By Lydia Hansen
For many, a college career is basically a hunt for wisdom, knowledge, and truth. (Also free pizza.) The greatest truth of my college career is best summed up in the words of a well-known life coach and diplomat: none other than Jedi Master Yoda.
“Do, or do not. There is no try.”
I used to believe in trying. Trying was what it meant when I put some effort into my actions and made a good attempt. I tried to get a job. I tried to write a blog and a newspaper column and graduate high school with a perfect GPA.
Some of that worked out—I have four jobs right now and I’m still blogging. But when I earned my first B in high school, I wasn’t very worried. Why?
Because I had tried. I had put in some effort. And I thought that was good enough.
But as Yoda said, “There is no try.” The concept of trying is an excuse, an easy way out of committing to success.
Trying is fine for things you don’t really care about, like adventurous new foods or activities. Trying is great when you want to explore or just dip your toes. But when it involves things important to you, never fool yourself into believing that trying is good enough. You have to take Nike’s slogan to heart and “Just do it.”
“Just do it” is my college motto. Where trying fails me, doing never does. I no longer try to pass my classes or get that job or internship I want. I’ve stopped allowing myself the option of failing at what I care about.
Of course, I understand that no one can approach every single thing in life with a “Just do it” attitude without burning out. You have to choose your battles, prioritize what you’ll try and what you’ll do. I do school because I care about it deeply. I’m paying $5,000 for this education. I can’t afford to do less than succeed.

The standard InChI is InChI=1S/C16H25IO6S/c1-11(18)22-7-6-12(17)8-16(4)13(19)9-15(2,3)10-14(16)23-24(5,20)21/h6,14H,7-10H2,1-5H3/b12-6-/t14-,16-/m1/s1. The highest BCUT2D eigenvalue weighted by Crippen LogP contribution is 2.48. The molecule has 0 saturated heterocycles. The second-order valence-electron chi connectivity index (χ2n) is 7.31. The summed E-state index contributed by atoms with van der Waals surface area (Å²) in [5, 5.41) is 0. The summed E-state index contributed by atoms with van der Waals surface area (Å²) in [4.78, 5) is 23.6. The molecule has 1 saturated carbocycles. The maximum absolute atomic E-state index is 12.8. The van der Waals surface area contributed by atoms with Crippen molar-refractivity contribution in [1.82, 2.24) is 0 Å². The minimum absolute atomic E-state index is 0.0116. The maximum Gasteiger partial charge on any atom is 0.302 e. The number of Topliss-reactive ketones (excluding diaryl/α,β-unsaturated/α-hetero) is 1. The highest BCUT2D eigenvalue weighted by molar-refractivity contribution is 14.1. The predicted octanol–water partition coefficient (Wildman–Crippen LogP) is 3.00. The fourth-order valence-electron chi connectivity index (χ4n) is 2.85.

Teachers respect students who put in the effort and make an attempt to finish assignments. They understand that not every student will love the subject they’re teaching or care about it. But “putting in the effort” is still just trying. Doing, as Yoda and Nike recommend, is different. It requires commitment and dedication.
Saying “I’ll try” requires very little effort and gives you an easy way out when you fail. Saying “I’ll try” shows that you don’t believe you’ll succeed. But when you say “I’ll do it,” you’re making a promise to yourself to commit like crazy and make it happen.
Triers are everywhere. Doers are the ones who stand out. Doers have identified their priorities and committed themselves to seeing them through. This attitude helps them succeed in school, in the workplace, and in their relationships.
I thank RCTC’s excellent communication department (and in particular, instructors Annie Clement and Taresa Tweeten) for showing the importance of commitment in relationships. Telling a significant other you’ll try to be there for the next date is a good way to lose his or her trust. That’s why people commit. They say they will be there, and do what needs to be done.
These same principles apply to work, school, and everything else one does. Doers don’t accept a C when they could have gotten an A. Doers don’t settle for a job that doesn’t fulfill them or doesn’t get them one step closer to where they hope to someday be. They don’t accept “I tried” as an excuse for not being there yet.
Yoda and Nike got it right. If there’s something you want, and if you want it badly enough, you’ll find a way. You will do it.
Or you’ll find an excuse. And excuses are what we call trying.